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Ann Coffey: To ask the Secretary of State for Children, Schools and Families if he will revise the criteria for granting Building Schools for the Future capital funding to local education authorities to ensure adequate funding for schools which have an intake of students from deprived areas but which are relatively prosperous local authority areas, with particular reference to Stockport. 
Jim Knight: As I set out in my written statement of 10 October 2007, Official Report, columns 33-38WS, on capital investment in schools, 2008-11, the Government aim to provide a balance of capital programmes that meets national and local needs. The balance of devolved, strategic and targeted programmes ensures that, while we press ahead as fast as possible with our strategic programmes (the Primary Capital Programme and Building Schools for the Future), there is also significant funding available for other areas.
|Stockport schools capital allocation 2008/09 to 2010/11|
|Strategic||Other LA Programmes|
|Total Devolved Formula Capital||Primary Capital Programme||Modernisation||Basic Need||Schools Access||Extended Schools|
|ICT||Locally Co-ordinated VA Programmes|
|Harnessing Technology||Initial Allocation||Return of Advanced Payment||Nat LCVAP Allocation||Targeted Capital Fund||Total|
We are reviewing the operation of waves 7 to 15 of Building Schools for the Future and will be consulting publicly later this year. The key criterion that is emerging for Building Schools for the Future is readiness to deliver, and with the right education vision authorities can put themselves in a good position to accelerate their entry into the programme.
Mr. Laws: To ask the Secretary of State for Children, Schools and Families what the incidence of sexual abuse of children was in England in each year since 1990; and if he will make a statement. 
Kevin Brennan: The Government collect data on children who became the subject of a child protection plan. In the past this meant they had also had their names placed on a local authority child protection register. Arrangements to maintain a separate register are being phased out by 1 April 2008. Figures on the number and percentage of children who became the subject of a child protection plan as a result of sexual abuse are shown in the table for the years ending 31 March 1990 to 2007.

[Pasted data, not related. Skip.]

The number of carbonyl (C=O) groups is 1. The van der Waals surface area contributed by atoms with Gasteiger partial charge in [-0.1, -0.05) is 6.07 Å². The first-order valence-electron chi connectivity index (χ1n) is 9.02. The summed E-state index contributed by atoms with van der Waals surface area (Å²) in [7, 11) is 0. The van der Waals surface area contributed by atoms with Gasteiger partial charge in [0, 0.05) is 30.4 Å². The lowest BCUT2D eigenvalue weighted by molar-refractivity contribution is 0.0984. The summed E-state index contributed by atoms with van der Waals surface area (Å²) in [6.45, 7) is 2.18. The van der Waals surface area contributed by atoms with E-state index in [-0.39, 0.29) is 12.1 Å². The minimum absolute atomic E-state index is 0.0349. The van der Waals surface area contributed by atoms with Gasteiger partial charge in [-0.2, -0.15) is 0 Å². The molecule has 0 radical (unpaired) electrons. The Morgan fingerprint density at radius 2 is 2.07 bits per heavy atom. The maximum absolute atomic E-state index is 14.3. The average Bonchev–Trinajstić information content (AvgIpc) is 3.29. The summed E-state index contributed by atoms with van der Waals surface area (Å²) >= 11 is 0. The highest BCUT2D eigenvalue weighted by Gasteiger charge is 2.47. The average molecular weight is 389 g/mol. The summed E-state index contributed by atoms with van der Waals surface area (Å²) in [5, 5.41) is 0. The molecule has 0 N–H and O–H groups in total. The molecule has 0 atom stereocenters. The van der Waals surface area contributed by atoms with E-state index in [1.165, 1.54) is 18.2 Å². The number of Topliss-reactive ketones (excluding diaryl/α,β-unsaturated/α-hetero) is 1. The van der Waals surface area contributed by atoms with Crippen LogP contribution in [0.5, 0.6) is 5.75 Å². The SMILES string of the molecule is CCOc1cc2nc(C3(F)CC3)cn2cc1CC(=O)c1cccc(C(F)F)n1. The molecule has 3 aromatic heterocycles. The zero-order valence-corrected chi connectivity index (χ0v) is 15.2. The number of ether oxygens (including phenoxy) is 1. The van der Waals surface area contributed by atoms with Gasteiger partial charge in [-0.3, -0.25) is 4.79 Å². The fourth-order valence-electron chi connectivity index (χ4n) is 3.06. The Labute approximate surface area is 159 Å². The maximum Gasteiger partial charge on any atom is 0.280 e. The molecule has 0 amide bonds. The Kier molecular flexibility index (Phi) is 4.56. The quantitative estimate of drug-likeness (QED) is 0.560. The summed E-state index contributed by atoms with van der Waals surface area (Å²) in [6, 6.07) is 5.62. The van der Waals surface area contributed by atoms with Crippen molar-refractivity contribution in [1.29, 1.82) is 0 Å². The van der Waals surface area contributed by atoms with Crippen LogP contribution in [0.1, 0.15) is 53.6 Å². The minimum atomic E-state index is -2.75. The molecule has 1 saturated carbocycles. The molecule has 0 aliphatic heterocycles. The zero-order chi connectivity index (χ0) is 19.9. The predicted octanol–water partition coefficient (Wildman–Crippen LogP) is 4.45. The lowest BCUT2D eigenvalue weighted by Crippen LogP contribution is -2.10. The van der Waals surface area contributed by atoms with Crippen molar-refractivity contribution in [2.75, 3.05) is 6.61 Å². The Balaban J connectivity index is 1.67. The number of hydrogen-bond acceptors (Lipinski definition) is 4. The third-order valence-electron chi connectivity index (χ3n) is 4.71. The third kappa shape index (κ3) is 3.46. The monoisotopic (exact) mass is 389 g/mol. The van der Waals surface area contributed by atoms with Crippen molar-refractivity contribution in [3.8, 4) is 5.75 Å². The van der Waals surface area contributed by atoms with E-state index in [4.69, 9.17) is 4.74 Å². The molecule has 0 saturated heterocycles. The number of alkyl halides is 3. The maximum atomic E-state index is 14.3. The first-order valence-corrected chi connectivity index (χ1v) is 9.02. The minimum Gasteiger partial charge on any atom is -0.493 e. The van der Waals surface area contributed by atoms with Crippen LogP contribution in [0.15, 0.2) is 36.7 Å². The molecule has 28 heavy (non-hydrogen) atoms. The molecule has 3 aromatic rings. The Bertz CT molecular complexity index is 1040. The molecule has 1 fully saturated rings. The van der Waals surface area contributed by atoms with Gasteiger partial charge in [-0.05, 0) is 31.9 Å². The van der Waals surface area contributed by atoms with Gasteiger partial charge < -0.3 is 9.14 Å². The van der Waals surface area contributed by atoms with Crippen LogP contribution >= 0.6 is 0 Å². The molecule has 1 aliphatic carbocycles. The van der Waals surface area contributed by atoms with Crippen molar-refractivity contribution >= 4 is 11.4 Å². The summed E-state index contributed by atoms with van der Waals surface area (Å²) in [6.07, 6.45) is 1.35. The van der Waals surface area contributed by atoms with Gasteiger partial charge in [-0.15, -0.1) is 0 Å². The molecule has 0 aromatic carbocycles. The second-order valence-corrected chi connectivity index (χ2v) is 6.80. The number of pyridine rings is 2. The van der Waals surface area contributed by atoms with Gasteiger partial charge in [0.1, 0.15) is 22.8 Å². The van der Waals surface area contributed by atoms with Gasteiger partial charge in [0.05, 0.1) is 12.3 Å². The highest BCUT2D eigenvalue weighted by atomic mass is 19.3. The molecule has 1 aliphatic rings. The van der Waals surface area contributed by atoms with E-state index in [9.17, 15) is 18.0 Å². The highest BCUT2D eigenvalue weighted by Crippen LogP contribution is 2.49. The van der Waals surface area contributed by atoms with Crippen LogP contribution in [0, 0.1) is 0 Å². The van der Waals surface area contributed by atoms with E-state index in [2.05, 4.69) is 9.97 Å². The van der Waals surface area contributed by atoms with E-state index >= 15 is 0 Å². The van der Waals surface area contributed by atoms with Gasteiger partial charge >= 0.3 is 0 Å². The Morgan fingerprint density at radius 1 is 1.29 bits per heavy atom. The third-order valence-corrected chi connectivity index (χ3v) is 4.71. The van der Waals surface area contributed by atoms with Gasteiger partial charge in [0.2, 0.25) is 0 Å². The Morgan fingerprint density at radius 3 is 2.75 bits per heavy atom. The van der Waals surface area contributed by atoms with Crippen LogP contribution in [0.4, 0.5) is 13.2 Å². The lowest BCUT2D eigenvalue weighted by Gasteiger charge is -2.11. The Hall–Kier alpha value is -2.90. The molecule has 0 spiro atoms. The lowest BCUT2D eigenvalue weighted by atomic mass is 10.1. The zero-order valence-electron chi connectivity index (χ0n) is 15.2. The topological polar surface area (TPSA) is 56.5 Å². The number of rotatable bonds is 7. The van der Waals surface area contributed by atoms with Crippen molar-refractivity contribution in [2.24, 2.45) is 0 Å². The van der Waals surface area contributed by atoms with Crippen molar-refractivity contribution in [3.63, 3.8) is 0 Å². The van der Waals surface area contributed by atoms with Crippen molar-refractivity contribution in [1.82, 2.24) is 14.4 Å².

Up until year ending 31 March 2001 sexual abuse was recorded and could also be identified in cases where concerns about children included a mix of different categories. After that point, local authorities ceased reporting mixed categories separately so figures from year ending 31 March 2002 onwards are only available for registrations and child protection plans that are attributed to sexual abuse as a single category.
|Children who became the subject of a child protection plan( 1) as a result of sexual abuse during the year ending 31 March 1990 to 2007|
|Sexual abuse (alone)||Total sexual abuse( 2)|
|Number||Percentage( 3)||Number||Percentage( 3)|
|n/a = Not available (children ceased to be reported under mixed categories in 2002).|
(1) A child may be registered more than once during the year.
(2) Includes children who have suffered sexual abuse alone in conjunction with other categories of abuse. Children may be counted more than once in these mixed categories.
(3) Expressed as a percentage of the total children who became the subject of a child protection plan during the year.
(4) The increase in figures reflects the removal of the category grave concern. Children who were at significant risk of abuse but whose situations did not fit the main categories of neglect, physical injury, sexual and emotional abuse were recorded under grave concern. After the removal of this category, these children were re-classified within the main categories including sexual abuse.
Mr. Willetts: To ask the Secretary of State for Children, Schools and Families how many and what proportion of child care providers have designated outdoor space for children as part of their premises. 
Kevin Brennan: The information is not collected centrally. We recognise the importance of outdoor play and that regular play opportunities are crucial to a child's growth and development. For example, our guidance on the Early Years Foundation Stage makes clear to providers our expectation that, wherever possible, there should be access to an outdoor play area. Providers without direct access to an outdoor play area will be expected to make daily arrangements for outdoor play in an appropriate nearby location.
|Overall( 1) Pupil/Teacher ratios by local authority area within London|
|(1) The overall PTR is based on the total FTE number of pupils on roll in local authority maintained nursery, primary and secondary schools and the FTE of all teachers in these schools (including: centrally employed; occasional teachers; those on employment based routes to QTS; others without QTS, those on paid absence and any replacements). Source: School Census (Pupils numbers) and 618G Survey (Teacher numbers)|
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